The unprincipled history of the debt ceiling
The centrist Third Way think tank published a chart Thursday that shows in one quick glance how much of a political football the federal debt ceiling has become in the past decade.
In 2002 and 2007, when Republicans held the White House and Democrats controlled the Senate in 2002, the vote to raise the debt ceiling was solidly bipartisan. But when the Senate and the White House were controlled by the same party from 2003 to 2006 and from 2009 to 2010, the votes were virtual party-line affairs. On five votes to raise the limit, no more than three members of the minority party joined with the majority to increase the limit.
In other words, lawmakers whose party was fully in command dutifully voted to increase the debt ceiling, while those who were out of power felt no compunction to support them. That might make sense from a "not my problem" perspective -- the budget, tax and spending bills that determine whether the country will slip further into debt are controlled by the majority party. If it's not your mess, why should you have to clean it up?
But there's a larger principle at work. As I argued last week, the debt-ceiling vote is about honoring the commitments lawmakers have already made through their votes on the aforementioned budget, tax and spending bills. For example, every member of the House GOP is now on record favoring an increase in the debt subject to the ceiling in each of the next 10 years -- that's how much additional debt they voted for in the fiscal 2012 budget resolution.
Many lawmakers appear to be trying to walk the fine line between acting like deficit hawks and avoiding any suggestion of a default. You'd be hard-pressed to find a member of Congress today who doesn't want to tackle the deficit. But there is a yawning chasm between the approaches favored by Republicans and those favored by Democrats. The question, then, is whether it's OK to hold the debt ceiling hostage in order to win the fight over those dueling plans.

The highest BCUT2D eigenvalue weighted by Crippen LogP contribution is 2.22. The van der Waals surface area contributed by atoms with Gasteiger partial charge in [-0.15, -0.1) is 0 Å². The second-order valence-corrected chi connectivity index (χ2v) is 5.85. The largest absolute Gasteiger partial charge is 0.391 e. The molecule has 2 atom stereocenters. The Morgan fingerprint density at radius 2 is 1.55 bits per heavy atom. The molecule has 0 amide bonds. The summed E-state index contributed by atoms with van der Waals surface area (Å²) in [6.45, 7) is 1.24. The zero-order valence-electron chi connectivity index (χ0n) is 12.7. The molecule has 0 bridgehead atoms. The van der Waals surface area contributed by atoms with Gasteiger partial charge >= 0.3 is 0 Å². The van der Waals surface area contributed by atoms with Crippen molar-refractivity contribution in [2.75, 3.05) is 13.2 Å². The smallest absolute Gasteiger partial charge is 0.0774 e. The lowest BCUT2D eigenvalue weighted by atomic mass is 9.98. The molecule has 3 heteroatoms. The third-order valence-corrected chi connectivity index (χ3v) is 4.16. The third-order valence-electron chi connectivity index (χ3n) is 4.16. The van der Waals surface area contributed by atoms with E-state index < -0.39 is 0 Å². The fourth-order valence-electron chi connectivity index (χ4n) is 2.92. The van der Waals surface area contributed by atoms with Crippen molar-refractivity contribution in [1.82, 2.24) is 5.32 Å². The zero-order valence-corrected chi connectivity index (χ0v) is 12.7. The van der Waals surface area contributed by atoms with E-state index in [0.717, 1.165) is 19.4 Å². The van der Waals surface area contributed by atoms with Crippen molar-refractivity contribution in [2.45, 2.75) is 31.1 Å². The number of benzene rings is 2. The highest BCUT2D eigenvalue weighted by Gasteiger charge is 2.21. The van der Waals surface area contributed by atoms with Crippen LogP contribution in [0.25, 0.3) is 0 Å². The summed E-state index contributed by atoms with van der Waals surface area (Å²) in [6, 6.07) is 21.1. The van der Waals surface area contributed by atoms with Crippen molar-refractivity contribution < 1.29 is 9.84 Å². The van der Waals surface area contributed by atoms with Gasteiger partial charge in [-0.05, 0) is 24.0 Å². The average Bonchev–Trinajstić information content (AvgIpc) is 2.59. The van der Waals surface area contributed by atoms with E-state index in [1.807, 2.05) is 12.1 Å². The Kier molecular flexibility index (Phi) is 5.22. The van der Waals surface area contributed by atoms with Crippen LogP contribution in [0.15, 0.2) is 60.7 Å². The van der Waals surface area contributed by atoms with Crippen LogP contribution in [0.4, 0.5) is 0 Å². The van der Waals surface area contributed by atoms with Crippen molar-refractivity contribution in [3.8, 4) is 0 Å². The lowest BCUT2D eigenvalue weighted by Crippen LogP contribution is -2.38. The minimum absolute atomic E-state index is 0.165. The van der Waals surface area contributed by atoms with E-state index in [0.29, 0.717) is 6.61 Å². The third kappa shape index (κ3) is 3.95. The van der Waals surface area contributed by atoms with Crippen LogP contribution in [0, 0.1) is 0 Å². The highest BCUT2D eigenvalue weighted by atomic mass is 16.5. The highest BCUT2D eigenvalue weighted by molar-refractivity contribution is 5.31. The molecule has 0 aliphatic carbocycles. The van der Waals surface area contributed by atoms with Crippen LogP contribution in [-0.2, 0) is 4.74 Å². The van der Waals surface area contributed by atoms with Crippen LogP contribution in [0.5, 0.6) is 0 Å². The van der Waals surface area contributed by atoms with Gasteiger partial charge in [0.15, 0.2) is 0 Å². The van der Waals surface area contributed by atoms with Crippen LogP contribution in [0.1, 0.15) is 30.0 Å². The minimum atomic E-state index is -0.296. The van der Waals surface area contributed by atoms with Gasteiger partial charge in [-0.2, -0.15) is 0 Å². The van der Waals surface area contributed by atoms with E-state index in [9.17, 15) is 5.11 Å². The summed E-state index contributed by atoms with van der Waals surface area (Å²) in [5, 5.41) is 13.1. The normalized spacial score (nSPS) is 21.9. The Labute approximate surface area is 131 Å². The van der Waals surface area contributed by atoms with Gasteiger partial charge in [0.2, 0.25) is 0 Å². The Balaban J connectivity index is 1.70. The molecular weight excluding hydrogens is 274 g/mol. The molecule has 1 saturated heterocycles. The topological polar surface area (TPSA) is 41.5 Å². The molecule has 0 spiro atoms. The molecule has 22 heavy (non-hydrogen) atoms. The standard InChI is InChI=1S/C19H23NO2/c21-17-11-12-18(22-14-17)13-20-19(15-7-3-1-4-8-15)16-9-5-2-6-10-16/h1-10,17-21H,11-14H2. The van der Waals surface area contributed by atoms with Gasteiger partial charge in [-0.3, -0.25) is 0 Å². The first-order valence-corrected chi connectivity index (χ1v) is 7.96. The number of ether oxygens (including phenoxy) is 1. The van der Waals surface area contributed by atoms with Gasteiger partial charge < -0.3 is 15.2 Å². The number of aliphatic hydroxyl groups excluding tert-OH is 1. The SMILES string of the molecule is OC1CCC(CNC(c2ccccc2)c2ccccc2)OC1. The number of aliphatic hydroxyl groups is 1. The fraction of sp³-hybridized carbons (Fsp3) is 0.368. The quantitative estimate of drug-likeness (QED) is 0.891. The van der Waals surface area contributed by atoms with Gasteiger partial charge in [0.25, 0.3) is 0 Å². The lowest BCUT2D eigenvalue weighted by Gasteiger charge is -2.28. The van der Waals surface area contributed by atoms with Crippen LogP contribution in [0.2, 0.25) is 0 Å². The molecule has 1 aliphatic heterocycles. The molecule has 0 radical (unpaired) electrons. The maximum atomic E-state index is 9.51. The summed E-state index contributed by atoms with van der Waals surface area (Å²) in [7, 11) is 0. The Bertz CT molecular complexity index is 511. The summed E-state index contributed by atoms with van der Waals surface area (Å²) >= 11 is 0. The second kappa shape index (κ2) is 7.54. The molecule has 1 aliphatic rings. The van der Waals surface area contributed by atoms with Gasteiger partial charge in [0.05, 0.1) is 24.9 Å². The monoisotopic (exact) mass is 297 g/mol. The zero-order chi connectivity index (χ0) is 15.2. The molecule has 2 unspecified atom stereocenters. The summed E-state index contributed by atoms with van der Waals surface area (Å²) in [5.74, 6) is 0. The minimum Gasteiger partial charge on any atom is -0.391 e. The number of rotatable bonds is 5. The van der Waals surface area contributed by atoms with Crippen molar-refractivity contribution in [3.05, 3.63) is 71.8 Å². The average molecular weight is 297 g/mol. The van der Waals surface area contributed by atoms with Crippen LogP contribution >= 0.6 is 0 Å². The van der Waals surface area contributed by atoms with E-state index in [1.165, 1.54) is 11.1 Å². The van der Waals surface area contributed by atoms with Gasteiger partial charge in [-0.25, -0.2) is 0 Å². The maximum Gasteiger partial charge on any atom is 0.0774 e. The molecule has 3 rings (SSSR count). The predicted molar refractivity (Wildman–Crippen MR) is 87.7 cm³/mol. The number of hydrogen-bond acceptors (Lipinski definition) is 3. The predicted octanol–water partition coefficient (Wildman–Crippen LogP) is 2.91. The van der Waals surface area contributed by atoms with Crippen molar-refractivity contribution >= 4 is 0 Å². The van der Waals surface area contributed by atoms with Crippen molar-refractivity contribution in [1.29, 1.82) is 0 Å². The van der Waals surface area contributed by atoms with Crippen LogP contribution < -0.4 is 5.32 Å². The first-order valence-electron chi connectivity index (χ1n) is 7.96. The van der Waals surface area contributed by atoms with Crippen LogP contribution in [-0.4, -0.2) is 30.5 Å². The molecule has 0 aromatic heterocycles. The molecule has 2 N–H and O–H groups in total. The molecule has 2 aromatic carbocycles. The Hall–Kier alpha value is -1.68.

I don't think so. Bringing the federal budget back into balance will take years, and the political winds could shift multiple times during that period. To have any chance of succeeding over the long haul, a deficit-reduction plan has to have solid bipartisan support -- and take steps that are politically risky for both parties, such as curbing the growth of Medicare. Although lawmakers could conceivably agree to such a plan this year, they won't do so before we reach the current debt limit.
Third Way President Jon Cowan says it's not unreasonable for members of Congress to use the debt-ceiling vote to push for firm deficit-reduction plans or targets. Nevertheless, he said, "It's reckless and irresponsible for members of either party to even threaten, much less vote against, raising the debt ceiling. It was wrong for Sen. Obama to do so in 2006, as he just acknowledged and said he regrets. It's wrong now for Majority Leader [Eric] Cantor [R-Va.] to, as Politico reports, 'talk of plunging the nation into default.' The debt ceiling vote has become far too partisan; but it's time to set a new, consistent, bipartisan standard in which default is simply neither a threat nor an option." (I added the links, they weren't in Cowan's statement.)
An interesting dissent comes from Walter Cruttenden, a former investment banker who contends that markets would welcome GOP efforts to use the looming debt-ceiling threat as a way to force through large spending cuts or some other step to reduce the deficit. "Foreign investors have been increasingly wary of U.S. fiscal policy as evidenced by the decline of the dollar versus gold and foreign currencies. If we were serious enough to not increase the debt limit until we had a reasonable budget agreement, the result would likely be 'increased' credibility, not a loss of credibility," he wrote Wednesday on the Business Insider blog.
Of course, if he's wrong and the risk of default drives up the interest rate on T-bills, the country's deficit and debt problems will only grow. This particularly political game has very high stakes.
-- Jon Healey
Credit: Third Way website.